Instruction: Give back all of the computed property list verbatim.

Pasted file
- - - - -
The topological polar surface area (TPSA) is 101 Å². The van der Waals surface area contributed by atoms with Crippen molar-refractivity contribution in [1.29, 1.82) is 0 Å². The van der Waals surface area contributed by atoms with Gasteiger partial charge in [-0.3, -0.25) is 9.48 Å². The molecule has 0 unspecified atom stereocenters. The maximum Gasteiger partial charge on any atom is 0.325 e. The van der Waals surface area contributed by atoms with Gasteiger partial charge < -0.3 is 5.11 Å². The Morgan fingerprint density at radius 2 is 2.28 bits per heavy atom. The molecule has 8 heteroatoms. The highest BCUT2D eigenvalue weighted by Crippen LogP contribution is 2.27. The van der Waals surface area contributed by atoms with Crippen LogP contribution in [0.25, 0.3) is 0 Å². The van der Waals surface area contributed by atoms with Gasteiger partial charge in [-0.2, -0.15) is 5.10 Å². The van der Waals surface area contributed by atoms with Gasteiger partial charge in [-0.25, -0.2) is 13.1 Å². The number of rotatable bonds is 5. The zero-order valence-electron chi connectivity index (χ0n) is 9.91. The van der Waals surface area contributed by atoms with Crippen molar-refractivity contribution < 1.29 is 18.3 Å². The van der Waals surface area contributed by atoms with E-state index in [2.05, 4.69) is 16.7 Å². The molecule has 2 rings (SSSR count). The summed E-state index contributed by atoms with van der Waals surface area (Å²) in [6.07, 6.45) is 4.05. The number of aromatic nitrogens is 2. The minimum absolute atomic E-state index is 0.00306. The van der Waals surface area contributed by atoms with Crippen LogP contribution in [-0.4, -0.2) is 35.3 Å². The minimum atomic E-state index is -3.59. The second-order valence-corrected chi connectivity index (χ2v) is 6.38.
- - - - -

The topological polar surface area (TPSA) is 101 Å². The van der Waals surface area contributed by atoms with Crippen molar-refractivity contribution in [1.29, 1.82) is 0 Å². The van der Waals surface area contributed by atoms with Gasteiger partial charge in [-0.3, -0.25) is 9.48 Å². The molecule has 0 unspecified atom stereocenters. The maximum Gasteiger partial charge on any atom is 0.325 e. The van der Waals surface area contributed by atoms with Gasteiger partial charge < -0.3 is 5.11 Å². The Morgan fingerprint density at radius 2 is 2.28 bits per heavy atom. The molecule has 8 heteroatoms. The highest BCUT2D eigenvalue weighted by Crippen LogP contribution is 2.27. The van der Waals surface area contributed by atoms with Crippen LogP contribution in [0.25, 0.3) is 0 Å². The van der Waals surface area contributed by atoms with Gasteiger partial charge in [-0.2, -0.15) is 5.10 Å². The van der Waals surface area contributed by atoms with Gasteiger partial charge in [-0.25, -0.2) is 13.1 Å². The number of rotatable bonds is 5. The zero-order valence-electron chi connectivity index (χ0n) is 9.91. The van der Waals surface area contributed by atoms with Crippen molar-refractivity contribution < 1.29 is 18.3 Å². The van der Waals surface area contributed by atoms with E-state index in [2.05, 4.69) is 16.7 Å². The molecule has 2 rings (SSSR count). The summed E-state index contributed by atoms with van der Waals surface area (Å²) in [6.07, 6.45) is 4.05. The number of aromatic nitrogens is 2. The minimum absolute atomic E-state index is 0.00306. The van der Waals surface area contributed by atoms with Crippen LogP contribution in [-0.4, -0.2) is 35.3 Å². The minimum atomic E-state index is -3.59. The second-order valence-corrected chi connectivity index (χ2v) is 6.38.